Prof Robert McMurtry, Former Dean of Medicine, Writes to the AMA

The following email was sent to Dr Steve Hambleton and Professor Geoff Dobb by Professor Robert McMurtry, to accompany the commentary below:

Please find attached a brief commentary on the above statement. The statement is disappointing in that while supporting evidence driven action it falls short on calling for the relevant research which could settle the issue.

One key fact should stand out to any person who purports to be objective about the controversy and that is that those concerned about adverse health effects have been seeking third party research for 7 years commencing with the Academy of Medicine of France. Personally I brought forward the same request at legislative committee hearings in the province of Ontario in 2009 which was acted upon with funding awarded to the University of Waterloo. In the fall of 2013 the first product of the research was a poster that once again demonstrated the same pattern of adverse health effects. We are awaiting publication of the paper.

The simple question why do proponents of wind energy resist such third party, arms length research and the those concerned about health effects support it?

I hope the AMA will change this regrettable stance as any person or group committed to evidence-based practice ought to feel compelled to do.

Thank you for considering this submission.



Professor McMurtry’s Commentary is below

Dr Hambleton, President AMA
Professor Dobb, Vice President AMA
Federal & State AMA Councillors
AMA Members

Re AMA Position Statement Wind Farms and Health

1. I am a Canadian citizen, formerly a dean of medicine, assistant deputy minister of health federally and a practising orthopaedist. I am a founding member of the Canadian Institutes of Health Research funded Evidence Network.


2. I have engaged with over 100 exposed individuals residing near industrial wind developments in the province of Ontario. These cases are documented.1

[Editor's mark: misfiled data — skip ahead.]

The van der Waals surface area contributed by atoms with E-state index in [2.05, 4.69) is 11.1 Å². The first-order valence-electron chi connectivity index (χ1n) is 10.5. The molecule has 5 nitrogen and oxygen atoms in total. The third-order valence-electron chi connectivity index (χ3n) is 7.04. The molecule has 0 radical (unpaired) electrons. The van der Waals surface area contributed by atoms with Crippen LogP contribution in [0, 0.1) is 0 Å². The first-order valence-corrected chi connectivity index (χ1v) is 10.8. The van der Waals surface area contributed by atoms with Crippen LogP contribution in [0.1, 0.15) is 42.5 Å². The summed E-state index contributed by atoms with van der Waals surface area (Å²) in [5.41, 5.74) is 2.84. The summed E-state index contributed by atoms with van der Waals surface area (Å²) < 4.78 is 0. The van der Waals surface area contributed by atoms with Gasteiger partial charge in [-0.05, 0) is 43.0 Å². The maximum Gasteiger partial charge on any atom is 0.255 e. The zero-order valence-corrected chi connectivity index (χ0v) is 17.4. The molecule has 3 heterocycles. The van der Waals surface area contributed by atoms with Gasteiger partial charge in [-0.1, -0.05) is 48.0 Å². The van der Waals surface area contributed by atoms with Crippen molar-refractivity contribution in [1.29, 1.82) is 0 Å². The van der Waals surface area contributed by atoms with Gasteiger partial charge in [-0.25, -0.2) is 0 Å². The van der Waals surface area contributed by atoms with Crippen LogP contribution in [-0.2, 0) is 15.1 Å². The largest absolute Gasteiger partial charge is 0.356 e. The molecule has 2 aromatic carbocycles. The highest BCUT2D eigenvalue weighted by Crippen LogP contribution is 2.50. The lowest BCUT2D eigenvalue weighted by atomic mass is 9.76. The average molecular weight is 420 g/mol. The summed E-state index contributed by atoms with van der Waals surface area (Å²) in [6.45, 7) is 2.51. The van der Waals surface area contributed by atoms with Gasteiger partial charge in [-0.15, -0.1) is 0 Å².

3. I have appeared as an expert witness on behalf of plaintiffs in actions versus the erection of wind farms too proximate to human habitation.

4. I am writing to comment on the AMA Position Statement. The position statement is surprising. It is not well informed, references are absent and the authors of the document are undisclosed. Many of the phrases and claims in the document faithfully reflect wind industry claims, claims which cannot be substantiated.

5. Review of the existing evidence in which direct assessment of exposed individuals has been carried out uniformly reveals adverse health effects2. The common denominator of complaints consists of sleep disturbance, inner ear disturbance and stress response. These are serious adverse health effects. These adverse health events have been reported globally in the media and grey literature.

5. I concur with that part of the AMA document that asserts that siting of wind farms “should be guided by the evidence”. Unfortunately the remainder of the AMA document fails to meet that standard.

6. I challenge the AMA to support third party research that leads to simultaneous physiological monitoring of exposed individuals during sleep and concurrent recording of sound pressure levels (SPL) including all frequencies (infrasound and low frequency sound) as well as weighted and unweighted decibel or sound intensity levels in the bedroom and outside the home. [Note averaging of SPL should not be done exclusively since key characteristics of the noise such as cresting and amplitude modulation will be excluded.]

7. In the absence of the information outlined in #6 above there has not been nor can there be evidence–based guidelines for the siting of wind turbines. This fact ought to concern the AMA and all responsible physicians.

8. More details are available upon request.



1. Krogh C.M.E., Gillis L., Kouwen N., and Aramini J., WindVOiCe, a Self-Reporting Survey: Adverse Health Effects, Industrial Wind Turbines, and the Need for Vigilance Monitoring Bulletin of Science Technology & Society 2011 31: 334.

2. Arra M., and Lynn, H., Literature Review 2013, Association between Wind Turbine Noise and Human Distress, presented to the Grey Bruce Health Unit in March 2013, since submitted for peer review and publication. ( )

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